Jessica Granquist is the defensive specialist for the Gophers volleyball team. She is known both for skills and for a high level of competitive fire at the libero position.
You can also detect that fire when Jessica talks about the treatment that her younger sister Christina received from the University of Minnesota masses as she moved about campus a year ago.
Christina was born blind with the rare disease Peter's anomaly. Through a series of cornea transplants as an infant, the vision was restored in her right eye.
"Cornea transplants only last so long and they will wear out," Christina said.
Christina was a month short of her 17th birthday when it became apparent that was about to happen with her right eye. Two cornea transplants had failed to restore her vision.
"She went through two surgeries where the cornea was rejected," Jessica said. "She goes through absolute misery with these surgeries -- the bleeding, the throwing up, the stitching, all of it.
"After the second surgery failed, Christina said: 'I'm going to go blind. I'm going to learn the skills to live this life. I'm going to learn to read Braille. I'm going to learn to be mobile without sight.'"
Christina followed her sister and her brother Rick to the U. Jessica would accompany her sister to class as often as possible. Christina used a walking stick to feel in front of her and to the sides.
And it was what she saw during those times last fall that still had Jessica fired up during a conversation last week.
"People don't understand," Jessica said. "It's not their life, so it's meaningless to them. They are in a rush and they don't care who is in their way. It made me so mad, to see my sister bumped, cut off on the sidewalk, offered no assistance. And if they weren't doing that, they were staring.
"What's wrong with so many people that they don't care about anyone else?"
Christina made it through her freshman year with a near-4.0 grade point. At the same time, Dr. Ed Holland, the eye surgeon who had treated Christina at the U, was informing the Granquist family of an experimental approach that his team was taking toward cornea transplants.
Holland is now at the University of Cincinnati. Christina went there during the first week of July to undergo the experimental surgery.
"Two weeks later, I started to see a little bit and knew that it had worked," Christina said. "My vision isn't perfect -- not 20-20 -- but I can see again with my right eye."
Last fall, Christina attended a number of Jessica's matches at the Sports Pavilion.
"She would come up to me and say, 'The comments I heard in the crowd were that you played real well; congratulations,'" Jessica said.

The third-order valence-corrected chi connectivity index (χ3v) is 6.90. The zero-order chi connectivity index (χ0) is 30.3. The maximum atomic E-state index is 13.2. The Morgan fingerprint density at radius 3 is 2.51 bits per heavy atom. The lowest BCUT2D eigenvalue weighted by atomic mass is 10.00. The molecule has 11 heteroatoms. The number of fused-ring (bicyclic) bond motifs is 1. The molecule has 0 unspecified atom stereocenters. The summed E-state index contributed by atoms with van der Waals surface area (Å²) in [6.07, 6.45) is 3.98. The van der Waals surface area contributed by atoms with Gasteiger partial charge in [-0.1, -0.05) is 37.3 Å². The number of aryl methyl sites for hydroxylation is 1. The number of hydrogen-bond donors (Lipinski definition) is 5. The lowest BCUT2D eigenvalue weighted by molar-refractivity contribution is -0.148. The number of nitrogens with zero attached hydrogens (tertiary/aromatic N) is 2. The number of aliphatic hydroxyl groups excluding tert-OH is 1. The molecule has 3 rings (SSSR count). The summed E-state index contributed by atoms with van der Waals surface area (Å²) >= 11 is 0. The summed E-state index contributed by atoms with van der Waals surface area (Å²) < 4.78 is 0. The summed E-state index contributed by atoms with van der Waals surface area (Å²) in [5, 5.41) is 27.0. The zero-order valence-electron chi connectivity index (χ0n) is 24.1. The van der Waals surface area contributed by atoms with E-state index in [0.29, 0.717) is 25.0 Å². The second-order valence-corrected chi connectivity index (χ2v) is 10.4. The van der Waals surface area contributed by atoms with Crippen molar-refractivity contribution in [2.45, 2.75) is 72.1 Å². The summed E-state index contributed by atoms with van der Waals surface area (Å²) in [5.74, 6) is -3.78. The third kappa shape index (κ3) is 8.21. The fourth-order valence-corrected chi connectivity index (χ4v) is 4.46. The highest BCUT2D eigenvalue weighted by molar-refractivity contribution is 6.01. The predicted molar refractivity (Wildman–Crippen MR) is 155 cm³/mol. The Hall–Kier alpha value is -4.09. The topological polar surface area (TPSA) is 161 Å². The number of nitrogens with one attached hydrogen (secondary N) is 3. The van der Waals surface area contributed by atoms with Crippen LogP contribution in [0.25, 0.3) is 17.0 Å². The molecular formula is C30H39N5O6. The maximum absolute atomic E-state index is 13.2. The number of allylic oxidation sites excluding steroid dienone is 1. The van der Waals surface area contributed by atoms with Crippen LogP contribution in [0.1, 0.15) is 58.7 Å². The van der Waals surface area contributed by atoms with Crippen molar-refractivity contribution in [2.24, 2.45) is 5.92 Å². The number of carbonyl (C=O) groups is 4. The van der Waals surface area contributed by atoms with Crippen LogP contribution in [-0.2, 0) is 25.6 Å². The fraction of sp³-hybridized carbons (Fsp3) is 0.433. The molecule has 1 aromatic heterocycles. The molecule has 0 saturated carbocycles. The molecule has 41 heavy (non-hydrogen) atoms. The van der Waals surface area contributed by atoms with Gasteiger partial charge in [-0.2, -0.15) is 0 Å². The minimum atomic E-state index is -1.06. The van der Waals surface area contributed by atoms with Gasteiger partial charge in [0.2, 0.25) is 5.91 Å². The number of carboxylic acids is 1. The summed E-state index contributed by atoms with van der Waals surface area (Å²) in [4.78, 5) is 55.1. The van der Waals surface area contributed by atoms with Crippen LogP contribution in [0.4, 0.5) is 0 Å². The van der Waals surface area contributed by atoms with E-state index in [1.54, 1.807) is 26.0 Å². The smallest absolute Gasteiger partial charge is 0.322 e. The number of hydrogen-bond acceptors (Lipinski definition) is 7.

This fall, Christina doesn't have to take the word of others. She will be able to view Jessica's excellence -- and that will come as no surprise to Christina.
"Jess always has been a great athlete, at any sport she tried," Christina said. "I played, too, but I had more desire than talent. I was a junior and on junior varsity at Blaine [High School] when my eye started failing."
Volleyball and this family go back to when Mom, Marie Granquist, excelled in the sport as Marie Sandor at Hibbing High School for Gail Nucech, a coaching legend. Nucech is in her 43rd season and is the state's all-time winner in volleyball.
"She's the one who got me and my friends involved," Marie said. "She used to call us gym rats."
Marie became a coach at Fridley High School and Totino-Grace. And Jessica became even more a gym rat.
"Jess started going to volleyball practice when she was in my belly," Marie said. "My players were throwing a ball to her as soon as she could walk. And she walked at 8 1/2 months."
Rick did double duty in the fall at Blaine -- playing soccer and place-kicking in football. He's a senior in communications at Minnesota. Jessica is a senior at the Carlson Business School.
And Christina? "She's so smart, she can do anything," Jessica said. "She's talking about becoming a doctor."
Christina has had seven cornea transplants and countless other surgeries. She had her left eye removed at age 4.
"It was a blessing," Marie said. "It was done to stimulate the brain to make her right eye stronger, and that's what happened."
Through all the surgeries, including the disappointments of rejected transplants, there is an emotion that Jessica doesn't carry when it comes to her sister.
"I would never feel sorry for Christina -- for her life," Jessica said. "I love her to death, and one thing she has never wanted is sympathy. She has a determination and a spirituality that are amazing."
Patrick Reusse can be heard noon-4 weekdays on 1500ESPN. firstname.lastname@example.org